12 Songs

EDITORS’ NOTES

When Prisoners in Paradise was released in 1991, the hair metal trend that had made Europe famous had run its course. That’s a shame, because in a lot of ways Prisoners in Paradise has more to offer than the multiplatinum smashes that preceded it. The band had given up on the gauzy production of the '80s and chosen a more in-your-face sound. The tighter production makes it easier to see the punchy pop-rock of “Halfway to Heaven,” “Talk to Me,” and “All or Nothing” as extensions of the timeless stadium rock of the '70s (think Cheap Trick and Bad Company) rather than the dated hair metal of the '80s. Over time, fans of the band’s earlier hits came back to rediscover “I’ll Cry for You” and “Prisoners in Paradise,” two works that affirmed Europe’s mastery of the power ballad. Between Joey Tempest’s towering vocals and the rollicking guitar of Kee Marcello, Europe had everything that a band like Bon Jovi had, minus the massive fame. The AC/DC-inspired “Seventh Sign” even served to remind fans that there was a roaring rock band under all the pretty pop tunes.

EDITORS’ NOTES

When Prisoners in Paradise was released in 1991, the hair metal trend that had made Europe famous had run its course. That’s a shame, because in a lot of ways Prisoners in Paradise has more to offer than the multiplatinum smashes that preceded it. The band had given up on the gauzy production of the '80s and chosen a more in-your-face sound. The tighter production makes it easier to see the punchy pop-rock of “Halfway to Heaven,” “Talk to Me,” and “All or Nothing” as extensions of the timeless stadium rock of the '70s (think Cheap Trick and Bad Company) rather than the dated hair metal of the '80s. Over time, fans of the band’s earlier hits came back to rediscover “I’ll Cry for You” and “Prisoners in Paradise,” two works that affirmed Europe’s mastery of the power ballad. Between Joey Tempest’s towering vocals and the rollicking guitar of Kee Marcello, Europe had everything that a band like Bon Jovi had, minus the massive fame. The AC/DC-inspired “Seventh Sign” even served to remind fans that there was a roaring rock band under all the pretty pop tunes.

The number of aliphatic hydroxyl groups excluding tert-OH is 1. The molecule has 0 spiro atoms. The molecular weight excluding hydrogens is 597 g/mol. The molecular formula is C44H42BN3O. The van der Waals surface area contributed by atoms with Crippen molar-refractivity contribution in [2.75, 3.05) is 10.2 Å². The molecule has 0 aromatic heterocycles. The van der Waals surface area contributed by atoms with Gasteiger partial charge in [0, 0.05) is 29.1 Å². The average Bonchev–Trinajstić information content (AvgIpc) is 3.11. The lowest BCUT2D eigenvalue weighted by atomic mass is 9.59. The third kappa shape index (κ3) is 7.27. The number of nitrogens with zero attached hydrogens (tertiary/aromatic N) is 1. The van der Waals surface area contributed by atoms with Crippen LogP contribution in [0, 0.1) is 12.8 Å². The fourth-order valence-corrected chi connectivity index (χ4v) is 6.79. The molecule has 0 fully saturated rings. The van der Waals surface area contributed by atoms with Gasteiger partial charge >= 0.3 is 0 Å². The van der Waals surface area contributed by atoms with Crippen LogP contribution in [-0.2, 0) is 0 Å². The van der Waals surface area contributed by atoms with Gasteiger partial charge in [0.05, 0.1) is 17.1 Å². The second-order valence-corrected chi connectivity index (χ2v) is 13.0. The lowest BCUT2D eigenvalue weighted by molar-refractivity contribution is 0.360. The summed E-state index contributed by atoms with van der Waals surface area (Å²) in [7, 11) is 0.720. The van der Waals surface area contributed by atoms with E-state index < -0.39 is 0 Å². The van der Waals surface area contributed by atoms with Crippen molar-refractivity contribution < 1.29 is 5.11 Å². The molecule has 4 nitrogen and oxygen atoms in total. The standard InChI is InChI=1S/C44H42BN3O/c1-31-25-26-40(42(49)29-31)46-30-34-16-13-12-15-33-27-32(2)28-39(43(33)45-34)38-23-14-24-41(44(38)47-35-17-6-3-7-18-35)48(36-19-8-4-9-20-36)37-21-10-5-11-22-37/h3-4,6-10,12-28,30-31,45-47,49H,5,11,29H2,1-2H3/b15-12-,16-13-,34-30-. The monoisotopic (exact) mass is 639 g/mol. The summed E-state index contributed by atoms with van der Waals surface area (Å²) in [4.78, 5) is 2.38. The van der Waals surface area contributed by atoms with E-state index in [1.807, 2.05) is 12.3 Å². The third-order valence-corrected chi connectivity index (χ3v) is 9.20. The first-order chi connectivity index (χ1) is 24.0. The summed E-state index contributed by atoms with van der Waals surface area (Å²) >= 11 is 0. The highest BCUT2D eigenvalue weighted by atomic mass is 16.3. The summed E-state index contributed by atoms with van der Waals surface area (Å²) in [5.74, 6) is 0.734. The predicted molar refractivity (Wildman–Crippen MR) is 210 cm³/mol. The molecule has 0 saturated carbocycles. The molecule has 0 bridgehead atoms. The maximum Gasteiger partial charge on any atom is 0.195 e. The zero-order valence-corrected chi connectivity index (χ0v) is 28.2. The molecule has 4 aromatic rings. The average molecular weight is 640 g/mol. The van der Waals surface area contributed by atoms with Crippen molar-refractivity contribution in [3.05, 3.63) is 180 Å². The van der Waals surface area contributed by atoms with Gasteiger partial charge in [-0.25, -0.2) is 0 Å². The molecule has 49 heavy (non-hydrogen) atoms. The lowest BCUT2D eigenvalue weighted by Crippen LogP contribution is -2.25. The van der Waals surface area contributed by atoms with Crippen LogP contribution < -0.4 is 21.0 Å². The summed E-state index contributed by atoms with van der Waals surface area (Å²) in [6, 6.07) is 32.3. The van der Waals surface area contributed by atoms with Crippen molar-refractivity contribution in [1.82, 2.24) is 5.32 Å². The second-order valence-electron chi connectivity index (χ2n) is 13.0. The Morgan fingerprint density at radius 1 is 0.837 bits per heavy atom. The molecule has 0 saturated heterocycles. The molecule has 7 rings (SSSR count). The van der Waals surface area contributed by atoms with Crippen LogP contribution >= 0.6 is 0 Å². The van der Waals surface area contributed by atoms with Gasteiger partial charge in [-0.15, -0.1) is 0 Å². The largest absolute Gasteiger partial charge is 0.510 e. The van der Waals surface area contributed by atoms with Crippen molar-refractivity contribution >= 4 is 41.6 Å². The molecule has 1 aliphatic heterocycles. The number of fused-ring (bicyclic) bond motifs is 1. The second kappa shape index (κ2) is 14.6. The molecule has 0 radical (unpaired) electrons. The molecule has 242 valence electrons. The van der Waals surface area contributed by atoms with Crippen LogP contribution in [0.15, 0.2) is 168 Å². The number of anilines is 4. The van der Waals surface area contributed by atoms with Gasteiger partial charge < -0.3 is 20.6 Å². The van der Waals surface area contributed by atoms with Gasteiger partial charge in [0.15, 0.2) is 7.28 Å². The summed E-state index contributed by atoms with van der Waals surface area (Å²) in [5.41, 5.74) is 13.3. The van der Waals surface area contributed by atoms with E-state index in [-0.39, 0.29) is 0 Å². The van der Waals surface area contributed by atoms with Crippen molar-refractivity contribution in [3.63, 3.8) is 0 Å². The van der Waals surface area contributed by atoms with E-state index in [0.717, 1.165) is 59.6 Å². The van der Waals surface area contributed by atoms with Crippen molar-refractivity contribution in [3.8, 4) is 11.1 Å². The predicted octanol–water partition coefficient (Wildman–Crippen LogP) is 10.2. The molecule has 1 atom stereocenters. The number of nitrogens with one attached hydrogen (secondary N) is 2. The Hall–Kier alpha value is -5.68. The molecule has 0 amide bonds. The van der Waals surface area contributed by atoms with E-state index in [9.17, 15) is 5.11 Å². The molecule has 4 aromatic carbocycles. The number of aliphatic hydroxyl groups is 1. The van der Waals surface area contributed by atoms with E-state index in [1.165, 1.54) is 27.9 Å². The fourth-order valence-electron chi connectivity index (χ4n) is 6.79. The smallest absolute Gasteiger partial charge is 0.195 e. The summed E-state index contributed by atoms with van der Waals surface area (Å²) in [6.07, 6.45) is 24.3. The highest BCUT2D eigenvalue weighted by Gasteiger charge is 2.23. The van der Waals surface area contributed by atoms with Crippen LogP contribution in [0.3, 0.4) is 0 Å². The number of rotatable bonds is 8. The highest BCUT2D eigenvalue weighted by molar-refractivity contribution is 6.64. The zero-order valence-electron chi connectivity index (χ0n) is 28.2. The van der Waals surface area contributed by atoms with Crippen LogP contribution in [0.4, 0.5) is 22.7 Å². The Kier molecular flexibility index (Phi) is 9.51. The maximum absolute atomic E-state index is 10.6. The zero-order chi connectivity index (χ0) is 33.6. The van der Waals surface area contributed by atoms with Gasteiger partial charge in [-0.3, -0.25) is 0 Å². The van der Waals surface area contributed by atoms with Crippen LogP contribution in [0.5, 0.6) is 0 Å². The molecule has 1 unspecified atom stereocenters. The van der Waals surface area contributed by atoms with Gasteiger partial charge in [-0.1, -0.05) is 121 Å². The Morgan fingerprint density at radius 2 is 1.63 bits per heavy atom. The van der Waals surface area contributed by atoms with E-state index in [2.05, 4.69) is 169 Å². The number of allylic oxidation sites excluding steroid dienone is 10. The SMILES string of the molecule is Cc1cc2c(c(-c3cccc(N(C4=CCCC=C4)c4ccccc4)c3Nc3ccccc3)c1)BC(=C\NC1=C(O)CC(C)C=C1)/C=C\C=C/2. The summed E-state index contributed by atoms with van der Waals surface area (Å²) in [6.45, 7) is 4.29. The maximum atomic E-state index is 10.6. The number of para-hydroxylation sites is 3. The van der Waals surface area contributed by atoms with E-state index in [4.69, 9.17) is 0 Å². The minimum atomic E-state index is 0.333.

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About Europe

Originally a progressive rock group, Europe didn't achieve success until they reworked their sound into bombastic yet melodic pop-metal. In their first incarnation, the Swedish band was called Force. The band -- featuring core members Joey Tempest (vocals), John Norum (guitar), Tony Reno (drums), and John Leven (bass) -- won a national talent contest in the early '80s, which led to a record contract. After changing their name to Europe and releasing two albums in Sweden (Europe and Wings of Tomorrow), the band landed an international deal with Epic Records. By this time, Reno had left the group and been replaced by Ian Haugland. Keyboardist Mic Michaeli had also joined the lineup.

In 1986, Europe released The Final Countdown. On the album, Michaeli's keyboards take a prominent role (they provide the main riff in the hit title track), which nicely complemented the band's smoother pop melodies. The change in style proved successful, as the record became a Top Ten hit in the U.S. and U.K.; both "The Final Countdown" and "Carrie" became Top Ten singles as well. Norum left the band by the end of the year and was replaced by Kee Marcello. Released in 1988, Out of This World continued the formula of the previous record. It was also a success, although its numbers didn't match those of The Final Countdown. Three years later, Europe released their fifth studio album, Prisoners in Paradise, which featured the hit title track as well as the midtempo ballad "I'll Cry for You," before calling it quits the following year. The band, including Norum, reunited for a New Year's Eve performance in Stockholm in 1999, resulting in the announcement of an official reunion three years later. The band subsequently recorded and released their sixth album, Start from the Dark (2004), then followed it with Secret Society (2006) and Last Look at Eden (2009), the latter of which debuted at number one on the Swedish album chart. Bag of Bones (2012) had a blues-rock feel, while War of Kings (2015) was a heavy, doomy, faintly psychedelic affair strongly inspired by their childhood heroes Black Sabbath, Deep Purple, and Led Zeppelin. ~ Stephen Thomas Erlewine

  • ORIGIN
    Stockholm, Sweden
  • FORMED
    1981

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